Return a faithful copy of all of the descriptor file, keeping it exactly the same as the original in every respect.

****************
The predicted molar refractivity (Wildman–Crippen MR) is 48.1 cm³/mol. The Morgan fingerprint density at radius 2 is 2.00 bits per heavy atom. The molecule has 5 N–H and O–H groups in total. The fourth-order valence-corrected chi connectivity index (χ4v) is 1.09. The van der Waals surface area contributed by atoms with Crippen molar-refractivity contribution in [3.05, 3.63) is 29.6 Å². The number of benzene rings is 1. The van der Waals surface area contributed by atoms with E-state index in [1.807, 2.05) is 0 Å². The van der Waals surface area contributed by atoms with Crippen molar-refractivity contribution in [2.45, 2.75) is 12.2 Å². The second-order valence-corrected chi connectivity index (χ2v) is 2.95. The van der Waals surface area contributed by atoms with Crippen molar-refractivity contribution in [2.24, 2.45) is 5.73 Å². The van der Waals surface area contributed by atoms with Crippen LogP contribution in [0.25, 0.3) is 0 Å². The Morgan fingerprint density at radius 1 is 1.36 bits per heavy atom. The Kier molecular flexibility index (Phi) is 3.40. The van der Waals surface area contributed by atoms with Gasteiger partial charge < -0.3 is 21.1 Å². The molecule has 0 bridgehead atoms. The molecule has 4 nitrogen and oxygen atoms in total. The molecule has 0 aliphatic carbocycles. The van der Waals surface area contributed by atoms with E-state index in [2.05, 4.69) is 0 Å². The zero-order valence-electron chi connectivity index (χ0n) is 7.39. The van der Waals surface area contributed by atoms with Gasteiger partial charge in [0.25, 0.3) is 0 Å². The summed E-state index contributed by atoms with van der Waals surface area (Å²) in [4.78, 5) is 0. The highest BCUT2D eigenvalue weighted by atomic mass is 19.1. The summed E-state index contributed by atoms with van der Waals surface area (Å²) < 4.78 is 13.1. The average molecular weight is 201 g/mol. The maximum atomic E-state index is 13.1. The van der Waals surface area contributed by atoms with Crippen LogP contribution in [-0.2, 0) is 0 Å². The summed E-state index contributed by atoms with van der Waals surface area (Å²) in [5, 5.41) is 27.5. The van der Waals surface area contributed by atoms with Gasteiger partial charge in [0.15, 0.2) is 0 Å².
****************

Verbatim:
The predicted molar refractivity (Wildman–Crippen MR) is 48.1 cm³/mol. The Morgan fingerprint density at radius 2 is 2.00 bits per heavy atom. The molecule has 5 N–H and O–H groups in total. The fourth-order valence-corrected chi connectivity index (χ4v) is 1.09. The van der Waals surface area contributed by atoms with Crippen molar-refractivity contribution in [3.05, 3.63) is 29.6 Å². The number of benzene rings is 1. The van der Waals surface area contributed by atoms with E-state index in [1.807, 2.05) is 0 Å². The van der Waals surface area contributed by atoms with Crippen molar-refractivity contribution in [2.45, 2.75) is 12.2 Å². The second-order valence-corrected chi connectivity index (χ2v) is 2.95. The van der Waals surface area contributed by atoms with Crippen molar-refractivity contribution in [2.24, 2.45) is 5.73 Å². The van der Waals surface area contributed by atoms with Crippen LogP contribution in [0.25, 0.3) is 0 Å². The Morgan fingerprint density at radius 1 is 1.36 bits per heavy atom. The Kier molecular flexibility index (Phi) is 3.40. The van der Waals surface area contributed by atoms with Gasteiger partial charge < -0.3 is 21.1 Å². The molecule has 0 bridgehead atoms. The molecule has 4 nitrogen and oxygen atoms in total. The molecule has 0 aliphatic carbocycles. The van der Waals surface area contributed by atoms with E-state index in [2.05, 4.69) is 0 Å². The zero-order valence-electron chi connectivity index (χ0n) is 7.39. The van der Waals surface area contributed by atoms with Gasteiger partial charge in [0.25, 0.3) is 0 Å². The summed E-state index contributed by atoms with van der Waals surface area (Å²) in [4.78, 5) is 0. The highest BCUT2D eigenvalue weighted by atomic mass is 19.1. The summed E-state index contributed by atoms with van der Waals surface area (Å²) < 4.78 is 13.1. The average molecular weight is 201 g/mol. The maximum atomic E-state index is 13.1. The van der Waals surface area contributed by atoms with Crippen LogP contribution in [-0.2, 0) is 0 Å². The summed E-state index contributed by atoms with van der Waals surface area (Å²) in [5, 5.41) is 27.5. The van der Waals surface area contributed by atoms with Gasteiger partial charge in [0.15, 0.2) is 0 Å².